The Administration

Trump: Cyber bully-in-chief

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I’d like to clear up when appears to be a point of confusion for Donald Trump. 

When Teddy Roosevelt referred to the platform the U.S. president commands as the “bully pulpit,” he didn’t mean it should be used to literally bully the American people.

In Roosevelt’s time, the word “bully” meant excellent, and the phrase reflected his belief that it was beneficial to be able to command a large audience.

So far the U.S. president-elect is using his new platform in the more modern sense of the term, to intimidate those who are less powerful than him online. Trump is being called the nation’s “cyber bully-in- chief.”

{mosads}When he described an Indianapolis union leader as doing “a terrible job representing workers,” the man was bombarded by warnings, such as “you better keep your eye on your kids” and “we know what car you drive.” After he attacked an 18 year old woman on Twitter, she was besieged by sexual threats.

And according to Fox News journalist Megyn Kelly, Trump once phoned her with a threat, “I almost unleashed my beautiful Twitter account on you, and I still may.”

Buzzfeed writer Charlie Warzel notes that Trump’s tweets violate Twitter’s own rules that “you may not incite or engage in the targeted abuse or harassment of others.”

University of Maryland law professor Danielle Citron also says threats like those provoked by Trump’s tweets could be considered hate crimes, because they’re nearly always perpetrated by men, and usually targeted at women.

Trump’s tweets also run afoul of an older code: that of America’s founders.

The concept of public shaming – such as beating criminals in the town square – was rejected by America centuries ago as too cruel. In March 1787, Benjamin Rush, a signer of the Declaration of Independence, wrote a paper against public shaming in which he argued that “ignominy is universally acknowledged to be a worse punishment than death.”

Jon Ronson, author of “So You’ve Been Publicly Shamed,” finds that within 50 years of Rush’s paper, public shaming was eliminated in every state except Delaware.

University of Chicago Law School Professor Eric Posner explains that in instances of public shaming, people are vilified in a process that “looks a lot like mob rule.” So “law displaced shaming because such a chaotic system can do as much harm as good.”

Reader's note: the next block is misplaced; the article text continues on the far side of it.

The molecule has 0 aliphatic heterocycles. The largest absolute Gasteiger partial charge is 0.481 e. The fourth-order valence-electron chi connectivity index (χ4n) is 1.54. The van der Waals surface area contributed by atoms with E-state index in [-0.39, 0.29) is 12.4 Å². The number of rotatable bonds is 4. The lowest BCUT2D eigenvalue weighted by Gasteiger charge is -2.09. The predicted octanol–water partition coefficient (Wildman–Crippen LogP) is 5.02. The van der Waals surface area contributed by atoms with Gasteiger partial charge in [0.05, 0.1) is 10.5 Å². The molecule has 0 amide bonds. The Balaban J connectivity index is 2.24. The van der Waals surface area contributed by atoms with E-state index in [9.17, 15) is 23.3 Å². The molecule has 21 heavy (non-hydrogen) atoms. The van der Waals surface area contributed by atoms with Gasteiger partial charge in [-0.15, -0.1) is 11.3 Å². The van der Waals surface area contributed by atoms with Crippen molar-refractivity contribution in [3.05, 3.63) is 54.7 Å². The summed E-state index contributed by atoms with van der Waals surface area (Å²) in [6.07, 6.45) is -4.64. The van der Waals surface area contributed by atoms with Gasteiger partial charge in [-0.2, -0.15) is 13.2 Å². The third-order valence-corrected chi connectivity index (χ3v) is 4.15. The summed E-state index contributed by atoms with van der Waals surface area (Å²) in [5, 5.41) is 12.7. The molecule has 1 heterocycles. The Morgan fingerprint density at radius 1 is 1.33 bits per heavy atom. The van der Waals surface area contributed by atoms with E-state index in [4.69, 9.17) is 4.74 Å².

Of course, public shaming was viewed as inappropriate by early Americans in the cases of people who committed crimes. But the people who Trump has cyber shamed haven’t actually done anything wrong – with the exception of disagreeing with him.

Dissent is a quintessentially American tradition. As Ralph Young, author of “Dissent: The History of an American Idea,” explains, the U.S. is a country settled by religious dissenters that became an independent nation as a result of political dissent — and has been shaped by it ever since.

That’s why the first amendment to the Constitution guarantees free speech. In his Report on the Virginia Resolutions, James Madison noted that the “right of freely examining public characters and measures, and of free communication among the people thereon … has ever been justly deemed the only effectual guardian of every other right.”

But it’s reasonable to expect that, if Americans have to fear rape or murder for disagreeing with Trump, public debate will be chilled. Citron reports that women who are targeted by cyber bullies “are silenced …They withdraw from online life, because they’re terrified.” 

This will make it hard to have the participatory democracy that America’s founding fathers envisioned.

Instead, like a Roman emperor staging circuses to occupy his people, @RealDonaldTrump is creating online spectacles which divert attention from the real issues facing the country.

The nation’s first presidents would also have found Trump’s communication style to be deeply bizarre. Early commanders in chief rarely spoke to the American people at all. Instead, before Woodrow Wilson, presidents mostly communicated with Congress.

According to University of Texas, political scientist Jeffrey Tulis, nineteenth century presidents addressed just seven percent of their rhetoric to the American people. That has changed dramatically; President Obama regularly tweets and gives speeches directed at citizens.

But while it’s now acceptable for Trump to speak often to the American people as a whole, it’s wrong for him to pick fights with ordinary individuals. Trump must stop personalizing his disagreements.

This kind of communication is anything but excellent.

Kara Alaimo is Assistant Professor of Public Relations at Hofstra University and author of “Pitch, Tweet, or Engage on the Street: How to Practice Global Public Relations and Strategic Communication.” She served as spokesperson for International Affairs in the Treasury Department during the Obama administration. Follow her on Twitter @karaalaimo

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